The second section which focused on harnessing energy, however, made me realize that she is a biologist and I am notand although the overall information was interesting, there was a whole lot of detail on the process of photosynthesis way more than I care to remember. I started to feel like this chapter was long and drawn out and found my attention span waivering. The section on how will we make things again had some interesting ideas again had some fascinating concepts, like talking about how mussels adhere to rocks underwater and how spider silk is stronger than steel yet made without intense heat, pressure, or nasty chemicals.
However, I once again started to feel bogged down by the overload of biology that went with the concepts. How will we heal ourselves was awesome. My favorite chapter of this book. It talked about finding natural medicines by watching how animals heal themselves; what they eat when they have a parasite infection for example.
There is even a section on a certain type of monkey that seems to be able to choose the gender of their offspring by eating alkaline or acidic food during mating season.
The section on storing our ideas basically focused on using a carbon based system instead of a silicon based system to “compute” ideas This was where I started to feel like I was in a time warp, as she talked about the biological computers and suggested that early version may be available in the next 5 years or so The last section on conducting business was again a bit outdated. A lot of the concepts that were talked about clearly haven’t worked, as here we are 13 years later, and we are still destroying our environment at a sprinter’s clip.
The book mentions the buying and selling of pollution permits which had just gone into effect when the book was piblished as the ah-ha moment that was going to change industry, and now, looking back, we know that is not the case.
Anyways, despite this book being a bit outdated, and despite a few sections of way-too-drawn-out-biology for my liking, I still really enjoyed this book.
Benyus writes eloquently and presents many ideas to learn from. Ecosystems are completely efficient role models and after reading this, I am certainly questioning how we got so far off the right path, and what it will take for our development to get back on the correct path and to follow the designs of nature.
I guess they expect reviewers to be more decisive. This book was informative but, unfortunately, was not overly so on the topic of biomimicry. Benyus could have done a better job of bridging the gap between nature and technology. In one biomimicrh of the book, she discussed how we may use materials sparingly and quoted Benys Allenby: Everything else around your house would be leased as a service. Various providers would be responsible for installing, maintaining, upgrading, and eventually replacing your appliances, your furniture, even your cookware” There have not been enough psychological studies on ownership to assume that everyone will function successfully in such a world without creating even more waste.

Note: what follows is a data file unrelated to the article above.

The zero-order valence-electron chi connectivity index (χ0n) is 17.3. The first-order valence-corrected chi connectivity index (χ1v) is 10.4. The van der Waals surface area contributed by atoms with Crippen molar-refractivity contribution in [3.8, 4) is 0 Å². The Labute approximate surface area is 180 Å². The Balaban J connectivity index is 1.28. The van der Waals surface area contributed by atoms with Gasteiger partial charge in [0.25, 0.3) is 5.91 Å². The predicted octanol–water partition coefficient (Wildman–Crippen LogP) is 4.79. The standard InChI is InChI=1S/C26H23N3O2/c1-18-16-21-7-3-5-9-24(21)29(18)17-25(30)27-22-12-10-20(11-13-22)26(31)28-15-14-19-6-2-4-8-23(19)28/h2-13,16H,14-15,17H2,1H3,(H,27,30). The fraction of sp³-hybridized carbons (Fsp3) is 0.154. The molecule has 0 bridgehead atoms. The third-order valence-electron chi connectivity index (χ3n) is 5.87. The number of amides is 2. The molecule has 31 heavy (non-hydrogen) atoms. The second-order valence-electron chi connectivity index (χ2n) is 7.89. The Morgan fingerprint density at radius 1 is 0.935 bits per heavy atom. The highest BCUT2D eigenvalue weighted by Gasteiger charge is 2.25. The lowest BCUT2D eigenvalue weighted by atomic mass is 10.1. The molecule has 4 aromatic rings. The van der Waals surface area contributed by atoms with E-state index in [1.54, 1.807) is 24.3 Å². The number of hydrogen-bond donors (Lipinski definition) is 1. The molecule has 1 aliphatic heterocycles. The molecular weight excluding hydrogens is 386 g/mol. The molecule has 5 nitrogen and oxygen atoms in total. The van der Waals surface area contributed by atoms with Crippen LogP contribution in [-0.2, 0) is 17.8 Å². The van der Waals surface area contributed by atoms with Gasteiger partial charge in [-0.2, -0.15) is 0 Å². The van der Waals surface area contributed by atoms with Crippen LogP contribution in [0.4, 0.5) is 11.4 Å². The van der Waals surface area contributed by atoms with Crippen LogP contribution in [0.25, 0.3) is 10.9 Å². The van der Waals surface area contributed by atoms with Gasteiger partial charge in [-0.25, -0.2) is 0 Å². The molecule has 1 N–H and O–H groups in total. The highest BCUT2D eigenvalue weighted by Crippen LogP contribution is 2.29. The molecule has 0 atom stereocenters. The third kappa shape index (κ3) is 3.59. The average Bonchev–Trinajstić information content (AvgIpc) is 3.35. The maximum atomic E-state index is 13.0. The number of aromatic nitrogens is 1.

Because, let’s face it, we don’t always take care of things that we don’t own. Just check out a DVD from the library or rent one venyus your local video store if you don’t believe me.
What was even more perplexing to me is the fact that, after all this technological talk, Benyus wrapped up the book by talking about how we should get back to nature, Iroquois style.
While there’s certainly nothing wrong with her vision, I think her intended method of carrying it out is faulty at best. Dec 23, T. The book Biomimicry was written in and the science is a little stale, but the idea is still very interesting. Biomimicry is largely happening in the subtleties of biology, so be prepared for a heavy dose of biochemistry. I appreciate natural bimoimicry and an elegant design solution as much as the next guy, and clearly natural designs often demonstrate extreme economy of necessity.
Yet Benyus occasionally loses sight of the fact that the nature we see today is the result of 3. Benyus is at her best describing the elegance of certain natural processes and how scientists in some fields are using nature as a model and nature as mentor.
May 24, Marcy rated it really liked it. This book was a revelation for me.
Biomimicry: Innovation Inspired by Nature
It’s quite extraordinary to see so many disciplines and ways of thinking brought together in the name of learning from nature in order to design, produce, and manufacture in a sustainable way. There are too many brilliant models in the blomimicry of your people are doing things right.
From Wes Jackson’s Land Institute biommicry rethinking – and re-doing – how grasses are grown in a way that rejuvenates the soil to scientists trying to simulate photosynthesis as a way to This book was a revelation for me.
From Wes Jackson’s Land Institute that’s rethinking – and re-doing – how grasses are grown in a way that rejuvenates the soil to scientists trying to simulate photosynthesis as a way to create energy, Biomimicry is riveting. The chapter on computers drags a bit and composting should have played a more prominent role, but otherwise it’s a fascinating read. This book is an eye opener for those who may not be aware of progress has been made inspired by nature. There were several technologies biomi,icry practices mentioned that I didn’t know took inspiration from nature or simply just didn’t know they existed.
I ended up skimming a bit in hopes of just gaining the larger idea.